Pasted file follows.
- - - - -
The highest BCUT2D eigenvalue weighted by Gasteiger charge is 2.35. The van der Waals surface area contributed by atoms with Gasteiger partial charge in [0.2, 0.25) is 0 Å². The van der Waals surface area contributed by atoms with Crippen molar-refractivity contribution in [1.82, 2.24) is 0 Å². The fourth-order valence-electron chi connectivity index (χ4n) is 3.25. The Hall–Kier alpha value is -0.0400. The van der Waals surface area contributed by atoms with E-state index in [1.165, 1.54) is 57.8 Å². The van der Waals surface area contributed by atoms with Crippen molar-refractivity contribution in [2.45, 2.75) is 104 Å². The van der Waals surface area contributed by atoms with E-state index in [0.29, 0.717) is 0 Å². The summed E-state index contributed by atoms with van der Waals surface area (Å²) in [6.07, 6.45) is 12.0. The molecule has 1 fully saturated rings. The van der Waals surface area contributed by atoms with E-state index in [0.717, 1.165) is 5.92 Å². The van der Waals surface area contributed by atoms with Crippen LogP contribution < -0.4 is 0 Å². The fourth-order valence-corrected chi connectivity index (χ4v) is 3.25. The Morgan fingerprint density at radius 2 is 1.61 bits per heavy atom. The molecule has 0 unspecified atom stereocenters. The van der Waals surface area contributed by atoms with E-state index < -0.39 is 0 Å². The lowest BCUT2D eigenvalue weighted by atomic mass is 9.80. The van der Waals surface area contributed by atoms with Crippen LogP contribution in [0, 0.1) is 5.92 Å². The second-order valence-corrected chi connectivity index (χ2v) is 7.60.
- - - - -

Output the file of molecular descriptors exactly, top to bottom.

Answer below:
The highest BCUT2D eigenvalue weighted by Gasteiger charge is 2.35. The van der Waals surface area contributed by atoms with Gasteiger partial charge in [0.2, 0.25) is 0 Å². The van der Waals surface area contributed by atoms with Crippen molar-refractivity contribution in [1.82, 2.24) is 0 Å². The fourth-order valence-electron chi connectivity index (χ4n) is 3.25. The Hall–Kier alpha value is -0.0400. The van der Waals surface area contributed by atoms with E-state index in [1.165, 1.54) is 57.8 Å². The van der Waals surface area contributed by atoms with Crippen molar-refractivity contribution in [2.45, 2.75) is 104 Å². The van der Waals surface area contributed by atoms with E-state index in [0.29, 0.717) is 0 Å². The summed E-state index contributed by atoms with van der Waals surface area (Å²) in [6.07, 6.45) is 12.0. The molecule has 1 fully saturated rings. The van der Waals surface area contributed by atoms with E-state index in [0.717, 1.165) is 5.92 Å². The van der Waals surface area contributed by atoms with Crippen LogP contribution < -0.4 is 0 Å². The fourth-order valence-corrected chi connectivity index (χ4v) is 3.25. The Morgan fingerprint density at radius 2 is 1.61 bits per heavy atom. The molecule has 0 unspecified atom stereocenters. The van der Waals surface area contributed by atoms with E-state index < -0.39 is 0 Å². The lowest BCUT2D eigenvalue weighted by atomic mass is 9.80. The van der Waals surface area contributed by atoms with Crippen LogP contribution in [0, 0.1) is 5.92 Å². The second-order valence-corrected chi connectivity index (χ2v) is 7.60.